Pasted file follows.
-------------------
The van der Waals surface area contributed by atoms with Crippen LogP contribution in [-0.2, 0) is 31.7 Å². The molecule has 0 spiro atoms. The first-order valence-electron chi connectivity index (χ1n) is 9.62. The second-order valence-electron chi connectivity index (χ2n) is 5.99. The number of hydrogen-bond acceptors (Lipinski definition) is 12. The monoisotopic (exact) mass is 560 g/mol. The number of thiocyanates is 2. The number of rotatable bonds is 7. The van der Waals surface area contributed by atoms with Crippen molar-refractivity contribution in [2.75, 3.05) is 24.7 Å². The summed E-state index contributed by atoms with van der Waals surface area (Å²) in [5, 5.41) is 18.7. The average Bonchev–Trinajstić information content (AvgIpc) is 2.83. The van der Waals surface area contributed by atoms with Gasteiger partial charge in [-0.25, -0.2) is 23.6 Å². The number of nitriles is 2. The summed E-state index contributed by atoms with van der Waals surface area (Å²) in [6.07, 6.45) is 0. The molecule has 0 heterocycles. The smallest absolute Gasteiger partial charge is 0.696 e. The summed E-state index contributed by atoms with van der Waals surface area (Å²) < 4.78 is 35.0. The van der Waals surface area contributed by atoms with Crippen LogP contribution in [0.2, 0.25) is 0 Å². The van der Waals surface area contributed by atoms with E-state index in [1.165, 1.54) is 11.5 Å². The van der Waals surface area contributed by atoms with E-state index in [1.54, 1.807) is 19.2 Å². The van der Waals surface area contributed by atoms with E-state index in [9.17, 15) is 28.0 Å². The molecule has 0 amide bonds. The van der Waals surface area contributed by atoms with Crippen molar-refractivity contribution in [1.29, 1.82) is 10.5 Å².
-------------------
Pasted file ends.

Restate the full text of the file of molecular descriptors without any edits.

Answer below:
The van der Waals surface area contributed by atoms with Crippen LogP contribution in [-0.2, 0) is 31.7 Å². The molecule has 0 spiro atoms. The first-order valence-electron chi connectivity index (χ1n) is 9.62. The second-order valence-electron chi connectivity index (χ2n) is 5.99. The number of hydrogen-bond acceptors (Lipinski definition) is 12. The monoisotopic (exact) mass is 560 g/mol. The number of thiocyanates is 2. The number of rotatable bonds is 7. The van der Waals surface area contributed by atoms with Crippen molar-refractivity contribution in [2.75, 3.05) is 24.7 Å². The summed E-state index contributed by atoms with van der Waals surface area (Å²) in [5, 5.41) is 18.7. The average Bonchev–Trinajstić information content (AvgIpc) is 2.83. The van der Waals surface area contributed by atoms with Gasteiger partial charge in [-0.25, -0.2) is 23.6 Å². The number of nitriles is 2. The summed E-state index contributed by atoms with van der Waals surface area (Å²) in [6.07, 6.45) is 0. The molecule has 0 heterocycles. The smallest absolute Gasteiger partial charge is 0.696 e. The summed E-state index contributed by atoms with van der Waals surface area (Å²) < 4.78 is 35.0. The van der Waals surface area contributed by atoms with Crippen LogP contribution in [0.2, 0.25) is 0 Å². The van der Waals surface area contributed by atoms with E-state index in [1.165, 1.54) is 11.5 Å². The van der Waals surface area contributed by atoms with E-state index in [1.54, 1.807) is 19.2 Å². The van der Waals surface area contributed by atoms with E-state index in [9.17, 15) is 28.0 Å². The molecule has 0 amide bonds. The van der Waals surface area contributed by atoms with Crippen molar-refractivity contribution in [1.29, 1.82) is 10.5 Å².